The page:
Saga of the Ere-Dwellers

Rbyggja Saga, Chapter 39

A New Dispute

THAT SAME SUMMER Thorleif Kimbi arranged for his passage with some traders who were getting their ship ready in Straum Fjord, and their leaders invited him to take meals with them. In those days it wasn't usual for traders to have cooks aboard, but all those who shared a table used to cast lots from day to day to decide which of them should do the cooking. There was a common supply of water for the whole crew from a cask with a lid on it, which stood near the mast. Extra water was kept in barrels and emptied into the cask as the water there was used up.

As they were just about to set sail, a stranger came down to Budarhamar. He was a tall man, carrying a bundle on his back, and there was something out of the ordinary about him. He asked for the skipper and was shown to his tent. The stranger laid his luggage down by the tent door and went inside. He asked the skipper if he would take him abroad. When they asked him his name, he said he was Arnbjorn Asbrandsson of Kamb and wanted to go abroad to look for his brother Bjorn, who had left the country some years before, and about whom nothing had been heard since he went to Denmark. The traders said they'd already covered up the cargo and didn't want to re-open it. Arnbjorn pointed out that he had so little baggage that it could easily be placed on top of the cargo. It seemed to them that he had urgent reasons for going overseas, so they took him aboard. As he was by himself and didn't share meals with anybody, he was given a berth in the bows. His baggage consisted of three hundred ells of home-spun cloth, twelve sheep-skins, and food for the voyage. Arnbjorn proved very handy and helpful, and the traders came to like him a lot.

They had a good passage, and after they made landfall in Hordaland, they sailed up to a rocky island and went ashore to cook a meal. It was Thorleif's turn to do the cooking, and he was supposed to make porridge. Arnbjorn was already ashore, cooking porridge for himself in the pot that Thorleif was to use after him. Thorleif went ashore and told Arnbjorn to give him the pot, but the porridge wasn't quite ready, and Arnbjorn stirred away, refusing to budge. The Norwegians on board started shouting at Thorleif, telling him to get on with the cooking. They said he was just like all the other Icelanders, far too slow at everything. Thorleif got into a temper, grabbed the pot and flung it down, spilling Arnbjorn's porridge. But, as Thorleif started walking away, Arnbjorn hit him on the neck with the ladle, which he still had in his hand. It wasn't a hard blow, but the ladle was hot with the porridge and burnt Thorleif's neck.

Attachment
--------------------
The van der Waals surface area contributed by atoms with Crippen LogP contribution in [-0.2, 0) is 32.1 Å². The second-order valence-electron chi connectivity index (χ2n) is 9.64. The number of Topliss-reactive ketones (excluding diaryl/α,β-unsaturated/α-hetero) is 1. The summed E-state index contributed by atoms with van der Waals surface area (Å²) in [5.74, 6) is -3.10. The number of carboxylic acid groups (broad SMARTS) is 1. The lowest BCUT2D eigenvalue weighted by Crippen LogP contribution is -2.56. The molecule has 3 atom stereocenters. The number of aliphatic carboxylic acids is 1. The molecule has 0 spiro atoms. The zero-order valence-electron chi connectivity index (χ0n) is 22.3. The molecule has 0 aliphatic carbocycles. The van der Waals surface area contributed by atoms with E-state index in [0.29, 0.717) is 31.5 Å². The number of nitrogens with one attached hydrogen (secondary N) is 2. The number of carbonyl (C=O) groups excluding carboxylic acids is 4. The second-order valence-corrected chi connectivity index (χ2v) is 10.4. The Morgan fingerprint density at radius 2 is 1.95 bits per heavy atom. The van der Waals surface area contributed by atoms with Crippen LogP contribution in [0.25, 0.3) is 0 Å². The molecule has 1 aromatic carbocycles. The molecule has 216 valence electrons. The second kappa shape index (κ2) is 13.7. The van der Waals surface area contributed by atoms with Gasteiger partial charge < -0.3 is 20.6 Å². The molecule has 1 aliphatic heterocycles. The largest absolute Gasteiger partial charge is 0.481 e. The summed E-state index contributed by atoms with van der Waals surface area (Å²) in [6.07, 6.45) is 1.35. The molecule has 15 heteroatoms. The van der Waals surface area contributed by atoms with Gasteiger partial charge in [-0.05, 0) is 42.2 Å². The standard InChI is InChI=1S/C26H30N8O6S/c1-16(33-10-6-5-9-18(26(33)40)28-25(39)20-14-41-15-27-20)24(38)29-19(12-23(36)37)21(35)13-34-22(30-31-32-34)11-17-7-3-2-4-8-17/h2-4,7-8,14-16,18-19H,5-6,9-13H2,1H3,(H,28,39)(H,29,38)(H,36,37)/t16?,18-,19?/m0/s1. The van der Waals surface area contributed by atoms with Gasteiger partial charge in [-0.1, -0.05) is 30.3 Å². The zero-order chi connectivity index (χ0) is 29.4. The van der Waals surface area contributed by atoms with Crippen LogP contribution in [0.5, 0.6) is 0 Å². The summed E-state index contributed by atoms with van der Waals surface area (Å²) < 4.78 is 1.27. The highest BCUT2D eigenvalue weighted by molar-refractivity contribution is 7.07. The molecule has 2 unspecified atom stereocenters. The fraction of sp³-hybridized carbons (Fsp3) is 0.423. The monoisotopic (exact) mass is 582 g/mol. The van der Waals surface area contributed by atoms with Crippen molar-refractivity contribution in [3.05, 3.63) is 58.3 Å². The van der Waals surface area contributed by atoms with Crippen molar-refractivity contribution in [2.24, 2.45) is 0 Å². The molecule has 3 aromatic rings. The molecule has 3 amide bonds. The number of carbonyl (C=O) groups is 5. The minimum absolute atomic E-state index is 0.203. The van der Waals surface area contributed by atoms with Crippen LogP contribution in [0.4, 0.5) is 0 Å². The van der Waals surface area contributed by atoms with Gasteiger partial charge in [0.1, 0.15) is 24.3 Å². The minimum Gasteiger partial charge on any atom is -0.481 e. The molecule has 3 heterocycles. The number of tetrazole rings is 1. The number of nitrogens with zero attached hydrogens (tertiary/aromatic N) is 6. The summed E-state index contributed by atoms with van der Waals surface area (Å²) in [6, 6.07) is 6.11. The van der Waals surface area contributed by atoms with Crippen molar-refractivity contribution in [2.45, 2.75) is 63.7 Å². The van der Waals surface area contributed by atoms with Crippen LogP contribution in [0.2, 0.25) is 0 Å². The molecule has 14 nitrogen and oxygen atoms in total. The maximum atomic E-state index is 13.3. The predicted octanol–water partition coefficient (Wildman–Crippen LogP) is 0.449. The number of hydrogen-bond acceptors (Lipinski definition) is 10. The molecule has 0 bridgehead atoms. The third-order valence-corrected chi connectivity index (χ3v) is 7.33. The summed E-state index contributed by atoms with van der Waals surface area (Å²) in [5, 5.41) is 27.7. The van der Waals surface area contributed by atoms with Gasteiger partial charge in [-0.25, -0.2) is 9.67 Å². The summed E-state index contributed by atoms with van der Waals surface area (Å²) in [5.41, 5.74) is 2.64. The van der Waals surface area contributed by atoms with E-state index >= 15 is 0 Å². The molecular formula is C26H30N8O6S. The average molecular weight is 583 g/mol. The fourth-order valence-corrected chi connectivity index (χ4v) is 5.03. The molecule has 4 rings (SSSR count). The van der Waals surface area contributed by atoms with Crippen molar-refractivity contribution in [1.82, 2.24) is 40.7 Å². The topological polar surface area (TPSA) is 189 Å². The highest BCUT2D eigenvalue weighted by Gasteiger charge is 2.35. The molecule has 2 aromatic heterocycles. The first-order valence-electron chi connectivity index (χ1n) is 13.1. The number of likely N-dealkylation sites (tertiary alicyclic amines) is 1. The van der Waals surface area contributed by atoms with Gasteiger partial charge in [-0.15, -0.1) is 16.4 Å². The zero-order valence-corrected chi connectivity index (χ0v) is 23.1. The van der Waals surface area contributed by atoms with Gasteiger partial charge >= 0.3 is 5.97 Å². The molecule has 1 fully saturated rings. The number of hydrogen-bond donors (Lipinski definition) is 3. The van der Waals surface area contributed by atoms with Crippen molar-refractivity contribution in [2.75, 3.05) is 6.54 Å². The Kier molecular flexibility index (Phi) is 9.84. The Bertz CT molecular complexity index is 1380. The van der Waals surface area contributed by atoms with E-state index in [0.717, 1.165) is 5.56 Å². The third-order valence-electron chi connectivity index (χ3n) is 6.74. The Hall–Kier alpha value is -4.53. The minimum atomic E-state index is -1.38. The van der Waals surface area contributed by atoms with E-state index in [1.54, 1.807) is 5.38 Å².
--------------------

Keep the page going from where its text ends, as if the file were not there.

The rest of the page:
'Since we're the only Icelanders here,' said Thorleif, 'it wouldn't be right to give the Norwegians a chance to make fun of us, then drag us apart like a pair of fighting dogs. But I'll remember this next time we meet back in Iceland.' Arnbjorn didn't answer.

They lay there at anchor for some days till they got a favourable wind to take them up to the mainland, and there they unloaded the cargo. Thorleif found lodgings, but Arnbjorn fixed himself a passage on a cargo-boat bound for Oslo Fjord. From there he sailed to Denmark and started looking for his brother Bjorn.

Source: Hermann Pálsson and Paul Edwards, trans., Saga of the Ere-Dwellers in Eyrbyggja Saga, (Toronto: University of Toronto, 1973), 126-127.

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